Monday, May 20, 2013

Allium canadense (wild onion)

Allium canadense is a small species of onion that grows wild over a large part of North America. In some areas it grow so prolifically it is considered a weed. In other areas it is listed as a threatened or endangered species.
These onions never bulb up, instead remaining the size of tiny scallions. The entire plant is edible either raw or cooked. In the kitchen they can be used the same way as conventional green onions.
Foliage is bright green and somewhat stringy in appearance. Leaves are flat in cross-section, not rounded and hollow like many other alliums, and can reach more than a foot in length.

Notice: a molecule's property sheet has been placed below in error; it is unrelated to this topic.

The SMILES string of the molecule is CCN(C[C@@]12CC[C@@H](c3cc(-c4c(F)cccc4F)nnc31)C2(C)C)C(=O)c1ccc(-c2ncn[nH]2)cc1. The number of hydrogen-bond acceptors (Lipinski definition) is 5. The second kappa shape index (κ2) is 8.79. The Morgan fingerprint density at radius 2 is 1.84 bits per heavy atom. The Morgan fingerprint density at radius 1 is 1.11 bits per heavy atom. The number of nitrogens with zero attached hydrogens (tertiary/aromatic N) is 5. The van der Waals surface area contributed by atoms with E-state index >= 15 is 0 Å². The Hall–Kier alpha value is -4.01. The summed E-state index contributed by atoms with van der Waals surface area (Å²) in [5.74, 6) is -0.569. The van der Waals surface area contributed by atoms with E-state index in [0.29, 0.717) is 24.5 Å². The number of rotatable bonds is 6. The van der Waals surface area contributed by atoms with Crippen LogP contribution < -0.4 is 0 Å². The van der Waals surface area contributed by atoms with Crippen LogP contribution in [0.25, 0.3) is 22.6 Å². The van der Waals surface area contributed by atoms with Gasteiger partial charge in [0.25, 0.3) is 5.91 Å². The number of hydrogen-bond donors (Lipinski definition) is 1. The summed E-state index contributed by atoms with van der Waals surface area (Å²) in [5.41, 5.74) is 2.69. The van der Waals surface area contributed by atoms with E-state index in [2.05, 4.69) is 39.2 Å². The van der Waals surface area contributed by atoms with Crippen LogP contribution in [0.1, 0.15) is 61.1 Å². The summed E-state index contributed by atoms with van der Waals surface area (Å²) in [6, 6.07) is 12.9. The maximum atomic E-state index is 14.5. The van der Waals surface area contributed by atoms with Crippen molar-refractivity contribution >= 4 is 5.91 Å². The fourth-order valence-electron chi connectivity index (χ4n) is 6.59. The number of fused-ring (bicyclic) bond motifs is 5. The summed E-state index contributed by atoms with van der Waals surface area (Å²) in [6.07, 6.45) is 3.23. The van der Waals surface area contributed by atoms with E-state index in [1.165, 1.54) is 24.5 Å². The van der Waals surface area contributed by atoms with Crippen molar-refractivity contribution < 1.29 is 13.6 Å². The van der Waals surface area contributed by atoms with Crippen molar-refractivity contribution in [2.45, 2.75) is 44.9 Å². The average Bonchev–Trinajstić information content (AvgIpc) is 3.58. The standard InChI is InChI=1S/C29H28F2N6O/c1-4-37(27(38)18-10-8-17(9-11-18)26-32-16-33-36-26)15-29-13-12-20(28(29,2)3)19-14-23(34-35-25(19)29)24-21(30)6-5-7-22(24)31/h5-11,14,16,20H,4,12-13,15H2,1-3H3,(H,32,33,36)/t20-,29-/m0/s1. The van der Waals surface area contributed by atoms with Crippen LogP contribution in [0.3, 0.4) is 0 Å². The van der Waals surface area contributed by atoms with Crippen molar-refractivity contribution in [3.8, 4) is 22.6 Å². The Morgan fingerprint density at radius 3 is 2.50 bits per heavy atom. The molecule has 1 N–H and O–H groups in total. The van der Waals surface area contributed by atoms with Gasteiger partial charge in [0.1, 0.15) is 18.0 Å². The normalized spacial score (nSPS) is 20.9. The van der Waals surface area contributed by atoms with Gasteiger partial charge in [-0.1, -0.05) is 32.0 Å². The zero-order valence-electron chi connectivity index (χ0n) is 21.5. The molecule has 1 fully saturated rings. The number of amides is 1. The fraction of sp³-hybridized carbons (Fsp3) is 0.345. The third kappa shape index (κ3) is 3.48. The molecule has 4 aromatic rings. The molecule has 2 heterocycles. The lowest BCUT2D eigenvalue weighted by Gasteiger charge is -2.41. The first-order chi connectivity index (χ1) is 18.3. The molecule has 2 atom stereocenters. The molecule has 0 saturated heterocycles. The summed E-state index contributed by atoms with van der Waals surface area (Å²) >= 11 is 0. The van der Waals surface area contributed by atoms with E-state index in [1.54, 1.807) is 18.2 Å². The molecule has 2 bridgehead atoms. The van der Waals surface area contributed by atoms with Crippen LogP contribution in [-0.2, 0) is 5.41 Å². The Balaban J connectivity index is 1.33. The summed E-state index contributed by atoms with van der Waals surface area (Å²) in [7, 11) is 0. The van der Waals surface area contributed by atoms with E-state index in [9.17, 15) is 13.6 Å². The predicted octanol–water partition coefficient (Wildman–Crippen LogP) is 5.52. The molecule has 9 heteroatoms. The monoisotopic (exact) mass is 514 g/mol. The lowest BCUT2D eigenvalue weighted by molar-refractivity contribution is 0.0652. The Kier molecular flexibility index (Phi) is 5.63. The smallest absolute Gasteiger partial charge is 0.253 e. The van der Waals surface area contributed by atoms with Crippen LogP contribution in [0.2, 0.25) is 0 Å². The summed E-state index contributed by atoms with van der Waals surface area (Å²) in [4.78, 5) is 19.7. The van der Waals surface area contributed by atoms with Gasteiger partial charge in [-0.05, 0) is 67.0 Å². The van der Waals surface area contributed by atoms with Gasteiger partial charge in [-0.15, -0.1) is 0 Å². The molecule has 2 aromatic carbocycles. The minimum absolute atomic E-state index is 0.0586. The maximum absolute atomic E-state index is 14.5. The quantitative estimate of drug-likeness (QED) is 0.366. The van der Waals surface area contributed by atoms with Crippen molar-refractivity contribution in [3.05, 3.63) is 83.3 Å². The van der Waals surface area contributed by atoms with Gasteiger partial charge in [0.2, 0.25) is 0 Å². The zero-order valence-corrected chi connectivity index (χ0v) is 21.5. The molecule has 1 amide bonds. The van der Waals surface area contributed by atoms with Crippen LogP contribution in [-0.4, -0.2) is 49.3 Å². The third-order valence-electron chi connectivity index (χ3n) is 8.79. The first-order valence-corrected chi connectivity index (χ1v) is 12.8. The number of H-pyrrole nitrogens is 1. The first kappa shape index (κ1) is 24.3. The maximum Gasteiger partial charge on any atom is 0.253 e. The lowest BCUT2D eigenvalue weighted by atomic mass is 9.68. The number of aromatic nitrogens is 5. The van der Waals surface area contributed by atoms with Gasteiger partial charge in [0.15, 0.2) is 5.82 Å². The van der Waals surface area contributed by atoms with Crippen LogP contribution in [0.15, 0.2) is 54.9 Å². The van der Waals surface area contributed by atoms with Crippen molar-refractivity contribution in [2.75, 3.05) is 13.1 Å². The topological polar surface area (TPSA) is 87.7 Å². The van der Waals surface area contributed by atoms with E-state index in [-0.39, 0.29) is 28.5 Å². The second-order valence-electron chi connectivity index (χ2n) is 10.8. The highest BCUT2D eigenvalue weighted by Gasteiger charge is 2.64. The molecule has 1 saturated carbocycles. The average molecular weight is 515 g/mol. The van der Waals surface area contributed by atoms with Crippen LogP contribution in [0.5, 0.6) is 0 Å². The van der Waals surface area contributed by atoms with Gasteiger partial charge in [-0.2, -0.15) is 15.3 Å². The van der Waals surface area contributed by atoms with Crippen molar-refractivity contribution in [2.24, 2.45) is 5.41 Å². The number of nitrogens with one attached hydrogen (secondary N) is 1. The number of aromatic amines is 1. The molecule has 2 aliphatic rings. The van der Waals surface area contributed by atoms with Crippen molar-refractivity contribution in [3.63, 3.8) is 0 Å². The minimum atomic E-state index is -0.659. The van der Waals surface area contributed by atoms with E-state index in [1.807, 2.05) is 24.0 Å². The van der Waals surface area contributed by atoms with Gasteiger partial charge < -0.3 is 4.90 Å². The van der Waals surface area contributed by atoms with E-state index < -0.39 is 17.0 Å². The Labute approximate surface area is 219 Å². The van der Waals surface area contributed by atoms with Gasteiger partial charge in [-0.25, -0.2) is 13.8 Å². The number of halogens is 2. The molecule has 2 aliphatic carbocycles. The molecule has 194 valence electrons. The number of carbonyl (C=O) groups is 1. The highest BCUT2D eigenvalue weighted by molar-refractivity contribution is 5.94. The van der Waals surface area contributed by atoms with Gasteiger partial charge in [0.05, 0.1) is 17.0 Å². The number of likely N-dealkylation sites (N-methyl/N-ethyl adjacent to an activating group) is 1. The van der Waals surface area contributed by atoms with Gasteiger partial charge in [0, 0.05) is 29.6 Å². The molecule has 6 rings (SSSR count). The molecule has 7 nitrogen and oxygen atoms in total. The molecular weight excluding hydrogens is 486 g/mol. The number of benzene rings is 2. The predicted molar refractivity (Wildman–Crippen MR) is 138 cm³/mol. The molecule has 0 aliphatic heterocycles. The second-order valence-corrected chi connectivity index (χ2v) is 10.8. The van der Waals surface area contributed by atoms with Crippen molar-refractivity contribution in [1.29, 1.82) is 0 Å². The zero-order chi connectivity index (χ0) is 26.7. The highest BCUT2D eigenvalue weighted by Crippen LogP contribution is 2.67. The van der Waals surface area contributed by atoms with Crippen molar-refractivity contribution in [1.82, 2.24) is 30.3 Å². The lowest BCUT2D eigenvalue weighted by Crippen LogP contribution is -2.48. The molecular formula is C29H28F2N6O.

In the warmest parts of its range this species grows during the cooler months and spends the summer in a dormant state. In northern states the growing season is reversed.

In early spring, it appears the plants are getting ready to flower when they send up blue-green stems topped by a large bud, but when the bud opens, mostly what you see is a group of small onion bulbils.
There are only a few white flowers scattered among the pearl-sized onions. Some of these bulbils sprout leaves of their own, forming a miniature plant on top of the stem from the mother plant.
When the plant goes dormant the bulbils dry up, loosen from the stem, and drop to the ground where they wait for the next growing season. It often takes a couple of year for them to reach a harvestable size.
Allium canadense grows in USDA Zones 4-9 in full sun to part shade. Regionally popular common names for this species include wild onion, wild garlic, meadow onion, and meadow garlic.

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